Babu talked me through some of the changes in sari design. In the traditional design the formula used to create the pattern goes back generations and will differ from region to region. It is inspired by the surrounding landscape of the area, nature and animals. He shared with me the centre’s hand drawn directory of symbols used in Kanchipuram sari design (see images).

Designing takes a modern twist as digital CAD packages are used to produce the patterns to convert it into the many templates used to create the warp and weft threads of the design. Some of the digital designs of sari pallu (the exposed end of the sari) are pictured. The colours maroon, mustard and green are all very auspicious, as is the mango, peacock and lotus flower – all official emblems of India.

A peek inside a kalamkari artists studio

Last month I accompanied an Indian contact, Mr N. Bond, to a town called Kalaastri in Andhra Pradesh; a temple town famous for Kalamkari fabric art – the art of painting directly onto fabric using natural plant dyes.

N.J.Bond is a contact I made through Ethical Fashion Network, he is an advocate and researcher in the field of natural dyes and has been keen to share with me his knowledge and promote their use. I have always been interested in natural dyes and so was keen to see this process of Kalamkari, which has been passed down for generations. The recipes are not written down but taught by master craftsmen to their apprentices over many years.

The fabric is soaked first of all in a milky substance, which will act as a fixative for the natural plant dyes when applied to the fabric. The pattern is first drawn onto paper which is used as a guide and traced through onto the main fabric. The pattern is made on the fabric using a pen like tool filled with the liquid dye. There are many stages which must be strictly adhered to to ensure the best result.

Alongside the many traditional patterns of the gods and other temple inspired designs, I also saw some more contemporary ideas which illustrated the potential for this style of art to be applied to the modern market. There are some designers using Kalamkari in fashion with an aim to promote and preserve this traditional technique. Designers include Upasana (watch their video on Kalamkari) and Vivek Karunakaran who promoted Kalamkari through a collection designed in collaboration with the Handloom Export Promotion Council showcased at the Chennai World Trade Centre earlier this year.

A peek inside a natural indigo dye house

Last week I visited Colours of Nature, a traditional indigo and natural dye house based in Auroville, South India.

Colours of Nature are reviving the 1,000 year old traditional technique of indigo dying, while using scientific research to develop the dyes and improve on the colour-fastness (one of the main issues with natural dyes in the commercial market). There will be more posts about natural dyes to come, as I pursue this field of interest and integrate it into my ideas for a collection…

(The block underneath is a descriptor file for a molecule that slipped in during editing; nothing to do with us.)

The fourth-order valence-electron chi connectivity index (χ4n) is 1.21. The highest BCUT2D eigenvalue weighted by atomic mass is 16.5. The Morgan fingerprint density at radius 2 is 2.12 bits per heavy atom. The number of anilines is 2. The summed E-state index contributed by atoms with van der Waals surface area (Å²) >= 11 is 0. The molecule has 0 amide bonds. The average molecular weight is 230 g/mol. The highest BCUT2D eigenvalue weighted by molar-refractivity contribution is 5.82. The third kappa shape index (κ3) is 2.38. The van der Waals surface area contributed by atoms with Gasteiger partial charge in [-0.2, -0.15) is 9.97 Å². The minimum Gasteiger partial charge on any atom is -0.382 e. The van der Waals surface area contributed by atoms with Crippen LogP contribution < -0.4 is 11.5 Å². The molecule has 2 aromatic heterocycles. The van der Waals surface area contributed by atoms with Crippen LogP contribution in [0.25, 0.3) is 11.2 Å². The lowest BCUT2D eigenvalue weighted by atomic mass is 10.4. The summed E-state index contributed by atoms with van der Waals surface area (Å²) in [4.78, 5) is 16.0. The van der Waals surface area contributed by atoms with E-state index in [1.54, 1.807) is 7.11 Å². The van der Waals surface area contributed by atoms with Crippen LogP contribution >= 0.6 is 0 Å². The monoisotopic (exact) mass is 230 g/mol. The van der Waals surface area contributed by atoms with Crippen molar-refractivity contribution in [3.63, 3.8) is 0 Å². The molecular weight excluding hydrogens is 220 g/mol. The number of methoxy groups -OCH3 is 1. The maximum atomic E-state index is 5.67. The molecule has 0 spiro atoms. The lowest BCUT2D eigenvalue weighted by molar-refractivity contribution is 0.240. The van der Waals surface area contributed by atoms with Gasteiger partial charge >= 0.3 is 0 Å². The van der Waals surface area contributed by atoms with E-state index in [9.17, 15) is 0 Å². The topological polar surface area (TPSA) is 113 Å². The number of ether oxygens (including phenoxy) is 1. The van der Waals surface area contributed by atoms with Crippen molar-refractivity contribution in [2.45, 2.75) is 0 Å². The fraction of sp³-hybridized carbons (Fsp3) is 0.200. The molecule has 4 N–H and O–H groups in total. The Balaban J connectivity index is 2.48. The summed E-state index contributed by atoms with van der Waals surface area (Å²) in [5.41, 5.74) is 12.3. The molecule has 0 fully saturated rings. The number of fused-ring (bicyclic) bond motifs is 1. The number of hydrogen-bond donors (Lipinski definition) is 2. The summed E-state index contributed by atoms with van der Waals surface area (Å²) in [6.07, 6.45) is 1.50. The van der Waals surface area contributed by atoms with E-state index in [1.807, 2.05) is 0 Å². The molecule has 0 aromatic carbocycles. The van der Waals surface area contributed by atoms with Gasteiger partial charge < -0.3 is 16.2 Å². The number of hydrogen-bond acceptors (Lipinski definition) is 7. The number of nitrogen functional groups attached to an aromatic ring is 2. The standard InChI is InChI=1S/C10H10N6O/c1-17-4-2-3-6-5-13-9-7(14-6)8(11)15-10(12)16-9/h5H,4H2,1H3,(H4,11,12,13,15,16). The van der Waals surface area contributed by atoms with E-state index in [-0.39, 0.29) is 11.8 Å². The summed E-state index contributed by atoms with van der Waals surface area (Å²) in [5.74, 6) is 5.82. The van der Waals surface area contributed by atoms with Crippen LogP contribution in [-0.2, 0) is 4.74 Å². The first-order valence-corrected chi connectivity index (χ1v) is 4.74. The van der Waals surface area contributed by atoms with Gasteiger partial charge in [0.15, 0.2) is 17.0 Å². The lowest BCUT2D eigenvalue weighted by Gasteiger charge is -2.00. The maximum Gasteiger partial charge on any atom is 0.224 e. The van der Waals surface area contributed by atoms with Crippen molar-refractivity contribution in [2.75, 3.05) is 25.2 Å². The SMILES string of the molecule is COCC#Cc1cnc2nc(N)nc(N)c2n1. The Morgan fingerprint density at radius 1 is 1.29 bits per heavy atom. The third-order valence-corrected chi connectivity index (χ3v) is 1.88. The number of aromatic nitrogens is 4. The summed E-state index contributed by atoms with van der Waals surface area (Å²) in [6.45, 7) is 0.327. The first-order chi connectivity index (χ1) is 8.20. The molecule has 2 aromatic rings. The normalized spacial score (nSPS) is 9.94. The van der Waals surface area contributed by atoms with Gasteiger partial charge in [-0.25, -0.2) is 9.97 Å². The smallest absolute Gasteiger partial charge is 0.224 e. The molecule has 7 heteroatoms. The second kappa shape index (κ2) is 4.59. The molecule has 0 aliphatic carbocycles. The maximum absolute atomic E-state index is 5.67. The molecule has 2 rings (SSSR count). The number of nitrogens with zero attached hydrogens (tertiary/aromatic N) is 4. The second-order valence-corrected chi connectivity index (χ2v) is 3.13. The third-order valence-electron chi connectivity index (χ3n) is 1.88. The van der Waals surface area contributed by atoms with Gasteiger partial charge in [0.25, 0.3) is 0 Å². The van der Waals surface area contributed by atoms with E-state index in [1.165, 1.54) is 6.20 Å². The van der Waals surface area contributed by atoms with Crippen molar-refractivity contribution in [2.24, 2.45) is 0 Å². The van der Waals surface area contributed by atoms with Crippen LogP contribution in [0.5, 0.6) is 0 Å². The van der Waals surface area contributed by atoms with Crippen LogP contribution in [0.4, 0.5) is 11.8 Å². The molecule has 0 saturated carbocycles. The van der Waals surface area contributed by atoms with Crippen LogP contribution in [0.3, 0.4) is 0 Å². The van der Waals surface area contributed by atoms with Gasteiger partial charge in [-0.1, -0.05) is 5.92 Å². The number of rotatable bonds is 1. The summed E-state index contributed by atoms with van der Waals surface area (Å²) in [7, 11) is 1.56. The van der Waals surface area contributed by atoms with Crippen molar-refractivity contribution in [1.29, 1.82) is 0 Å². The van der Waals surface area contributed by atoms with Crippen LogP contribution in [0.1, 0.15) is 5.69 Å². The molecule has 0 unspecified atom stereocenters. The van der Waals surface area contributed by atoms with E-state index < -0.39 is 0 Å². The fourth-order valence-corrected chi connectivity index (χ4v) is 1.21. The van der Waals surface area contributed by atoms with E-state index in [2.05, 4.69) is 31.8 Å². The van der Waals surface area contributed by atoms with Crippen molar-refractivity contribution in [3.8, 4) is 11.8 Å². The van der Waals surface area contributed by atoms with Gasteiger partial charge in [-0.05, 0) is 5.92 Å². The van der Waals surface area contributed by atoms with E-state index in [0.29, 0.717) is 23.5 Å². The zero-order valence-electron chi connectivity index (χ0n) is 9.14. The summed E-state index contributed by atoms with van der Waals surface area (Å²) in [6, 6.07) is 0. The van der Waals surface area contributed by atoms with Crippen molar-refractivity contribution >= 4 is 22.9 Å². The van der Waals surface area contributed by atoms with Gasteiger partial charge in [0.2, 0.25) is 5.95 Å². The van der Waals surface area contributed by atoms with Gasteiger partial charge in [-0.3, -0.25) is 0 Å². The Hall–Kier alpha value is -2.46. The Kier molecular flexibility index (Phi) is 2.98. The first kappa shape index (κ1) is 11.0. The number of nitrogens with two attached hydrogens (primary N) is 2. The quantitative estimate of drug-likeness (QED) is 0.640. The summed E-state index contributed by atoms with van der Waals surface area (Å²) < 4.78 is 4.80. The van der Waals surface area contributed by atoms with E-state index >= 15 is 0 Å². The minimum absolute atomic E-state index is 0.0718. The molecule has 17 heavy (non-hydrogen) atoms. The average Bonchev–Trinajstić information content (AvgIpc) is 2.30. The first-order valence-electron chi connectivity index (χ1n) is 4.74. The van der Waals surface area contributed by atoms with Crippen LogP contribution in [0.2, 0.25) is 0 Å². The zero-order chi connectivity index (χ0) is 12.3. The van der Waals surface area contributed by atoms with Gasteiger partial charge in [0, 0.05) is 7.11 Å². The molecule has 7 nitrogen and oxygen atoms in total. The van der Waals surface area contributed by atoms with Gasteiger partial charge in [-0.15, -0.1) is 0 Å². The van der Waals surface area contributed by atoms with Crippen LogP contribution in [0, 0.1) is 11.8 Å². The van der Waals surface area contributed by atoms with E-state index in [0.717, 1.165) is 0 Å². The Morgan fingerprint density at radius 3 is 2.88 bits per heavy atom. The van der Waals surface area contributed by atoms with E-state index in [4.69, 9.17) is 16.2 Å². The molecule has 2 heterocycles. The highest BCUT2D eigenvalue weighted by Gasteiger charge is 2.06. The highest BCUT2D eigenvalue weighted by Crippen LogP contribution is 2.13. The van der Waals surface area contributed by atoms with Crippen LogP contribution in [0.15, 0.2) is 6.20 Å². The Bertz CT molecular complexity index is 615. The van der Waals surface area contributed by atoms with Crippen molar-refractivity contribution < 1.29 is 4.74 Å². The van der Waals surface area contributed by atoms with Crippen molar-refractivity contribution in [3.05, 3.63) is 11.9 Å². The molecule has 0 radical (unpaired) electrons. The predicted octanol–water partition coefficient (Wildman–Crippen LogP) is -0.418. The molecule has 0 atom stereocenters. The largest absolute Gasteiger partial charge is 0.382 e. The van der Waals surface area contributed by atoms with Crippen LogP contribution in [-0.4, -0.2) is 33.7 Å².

Kanchipuram Self Help Groups and Silk Weavers

During the coming year I will be spending three days a week in the Kanchipuram region of India, which is two hours west of Chennai. I am staying in accommodation provided by the NGO RIDE who I will be working with during my time there.

Sevilimedv Village, Kanchipuram

My hosts – the director of RIDE, Jeyaraj, and his wife Britto – have been extremely welcoming and very open in discussing my expectations and the plan for the coming weeks and beyond. Jeyaraj is very keen to support me in putting together my own project which I can work on during my time with them. Alongside this he would like me to promote RIDE, specifically to promote their ‘Eco-Tourism’ programme which brings in a good income for the charity and has proved very successful in the past.

There are currently two Austrian girls staying at RIDE who are on a two-week programme. Their itinerary includes an introduction to the many projects RIDE are involved in, visits to temples, villages, silk weavers, artisans, markets and silk shops. They get a real impression of the issues facing the rural communities, especially the human rights issues and problems of child labour which RIDE are working to improve. During their programme they can also contribute to one of the projects, which could involve helping out in the RIDE garden planting trees and vegetables or in one of the RIDE schools.

RIDE’s training facilities in Arpakkam

Over the past few days I’ve been learning about one of RIDEs main activities which is to support women’s self help groups within the villages of the region. The agreement is simple but effective; RIDE promises to provide support, micro-finance loans, information, legal advice, and training to the women who participate in the groups. In return, the women of the group promise to send their children to school.

One of the RIDE training centre buildings constructed with the help of volunteers

The self-help groups are formed of between 12 – 20 women of a similar background. The programme follows a structure which has been rolled out across the whole of Tamil Nadu and is tried and tested, with support from the state government. However, I have heard and read how difficult the women find it initially to participate in the group. These women have been used to staying at home cooking, cleaning, looking after children, sometimes even supporting their husband in his job. So when they try to break this cycle and start attending a group to better themselves they are met with a lot of negative responses, mostly from their husband and mother in law. They are told that they are neglecting the family, their duties, and that women can’t learn.